Evidence in a Criminal Case

“One of the most sacred principles in the American criminal justice system, holding that a defendant is innocent until proven guilty. In other words, the prosecution must prove, beyond a reasonable doubt, each essential element of the crime charged,” according to the Legal Information Institute.

The key word above is “prove.” Since the state or federal court has to “prove” that a defendant is guilty, much of the success of a case hinges on one thing and that is evidence. According to the American Bar Association, “The heart of the case is the presentation of evidence,” and evidence comes in two forms: direct and circumstantial.

  1. Direct evidence, according to the American Bar Association, speaks for itself. Direct evidence includes weapons, confessions, and eyewitness accounts.
  2. Circumstantial evidence, on the other hand, is suggestive. It suggests a fact or strongly implies a connection between the defendant and the crime, for example, the defendant being at the scene of a crime, testimony that links a defendant to a crime, or physical evidence that is highly suggestive of criminal activity.

Is Direct Evidence More Valuable?

Most trials involve both direct and circumstantial evidence. Contrary to popular belief, circumstantial evidence is used more in criminal cases than direct evidence. People may assume that direct evidence is stronger or more important than circumstantial evidence, but that is a common misconception.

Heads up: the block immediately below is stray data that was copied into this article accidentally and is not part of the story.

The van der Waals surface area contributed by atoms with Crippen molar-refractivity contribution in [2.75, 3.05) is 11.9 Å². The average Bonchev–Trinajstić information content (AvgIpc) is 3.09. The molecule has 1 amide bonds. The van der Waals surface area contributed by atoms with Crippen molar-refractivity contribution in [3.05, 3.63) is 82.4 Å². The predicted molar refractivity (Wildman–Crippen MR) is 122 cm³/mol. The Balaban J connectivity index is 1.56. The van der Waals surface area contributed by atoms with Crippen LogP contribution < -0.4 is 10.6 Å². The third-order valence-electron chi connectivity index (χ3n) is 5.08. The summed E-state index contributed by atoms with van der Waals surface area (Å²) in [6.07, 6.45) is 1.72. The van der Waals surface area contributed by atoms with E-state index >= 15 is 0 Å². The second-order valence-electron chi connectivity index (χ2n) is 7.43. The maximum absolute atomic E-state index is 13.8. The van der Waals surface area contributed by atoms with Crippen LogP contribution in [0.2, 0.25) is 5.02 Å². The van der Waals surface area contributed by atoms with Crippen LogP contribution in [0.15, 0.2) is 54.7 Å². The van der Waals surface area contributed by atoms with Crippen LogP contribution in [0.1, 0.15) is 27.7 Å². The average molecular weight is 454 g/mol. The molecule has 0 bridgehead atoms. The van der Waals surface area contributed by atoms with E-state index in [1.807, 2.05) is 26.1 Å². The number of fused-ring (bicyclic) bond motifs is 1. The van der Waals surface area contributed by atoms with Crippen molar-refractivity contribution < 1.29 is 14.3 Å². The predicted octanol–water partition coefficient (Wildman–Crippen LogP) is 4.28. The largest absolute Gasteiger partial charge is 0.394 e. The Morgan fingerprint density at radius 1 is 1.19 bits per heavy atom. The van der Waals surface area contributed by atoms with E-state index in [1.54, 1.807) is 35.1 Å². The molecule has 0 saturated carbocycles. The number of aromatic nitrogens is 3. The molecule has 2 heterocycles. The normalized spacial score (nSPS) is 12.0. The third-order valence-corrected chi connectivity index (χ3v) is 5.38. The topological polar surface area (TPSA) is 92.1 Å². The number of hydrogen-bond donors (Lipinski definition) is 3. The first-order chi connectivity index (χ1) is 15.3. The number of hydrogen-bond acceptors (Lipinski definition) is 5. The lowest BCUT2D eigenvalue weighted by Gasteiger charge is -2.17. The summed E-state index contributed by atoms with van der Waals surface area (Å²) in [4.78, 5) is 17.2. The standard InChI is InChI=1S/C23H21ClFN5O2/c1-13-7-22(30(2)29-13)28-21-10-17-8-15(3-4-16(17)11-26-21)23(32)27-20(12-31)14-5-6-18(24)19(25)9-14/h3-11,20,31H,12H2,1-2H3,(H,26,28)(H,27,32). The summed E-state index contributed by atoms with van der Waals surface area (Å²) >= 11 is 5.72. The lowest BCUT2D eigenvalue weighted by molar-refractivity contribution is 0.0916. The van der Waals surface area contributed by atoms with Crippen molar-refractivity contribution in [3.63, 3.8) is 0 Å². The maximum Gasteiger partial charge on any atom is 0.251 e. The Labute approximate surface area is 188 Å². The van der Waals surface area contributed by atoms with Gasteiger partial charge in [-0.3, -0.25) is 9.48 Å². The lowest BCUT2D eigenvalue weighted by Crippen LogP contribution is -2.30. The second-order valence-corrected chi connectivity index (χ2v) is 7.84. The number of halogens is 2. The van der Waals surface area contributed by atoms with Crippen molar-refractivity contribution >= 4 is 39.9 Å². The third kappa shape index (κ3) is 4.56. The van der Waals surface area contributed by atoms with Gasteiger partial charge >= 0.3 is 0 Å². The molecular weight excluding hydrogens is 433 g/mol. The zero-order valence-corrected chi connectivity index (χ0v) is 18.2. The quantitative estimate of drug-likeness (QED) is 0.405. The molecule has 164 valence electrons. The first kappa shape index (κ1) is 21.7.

In reality, direct and circumstantial evidence are equally important. Both types of evidence can be in the form of fingerprints, scientific test results, documentation, oral testimony from witnesses, etc. Both types of evidence are very important and direct evidence is not more important than circumstantial evidence.

“In a criminal trial, the burden of proof is on the government. Defendants do not have to prove their innocence. Instead, the government must provide evidence to convince the jury of the defendant’s guilt. The standard of proof in a criminal trial gives the prosecutor a much greater burden than the plaintiff in a civil trial.

“The defendant must be found guilty ‘beyond a reasonable doubt,’ which means the evidence must be so strong that there is no reasonable doubt that the defendant committed the crime,” according to the United States Courts.

If you’re facing criminal charges, contact Brad Bailey Law at (617) 500-0252.


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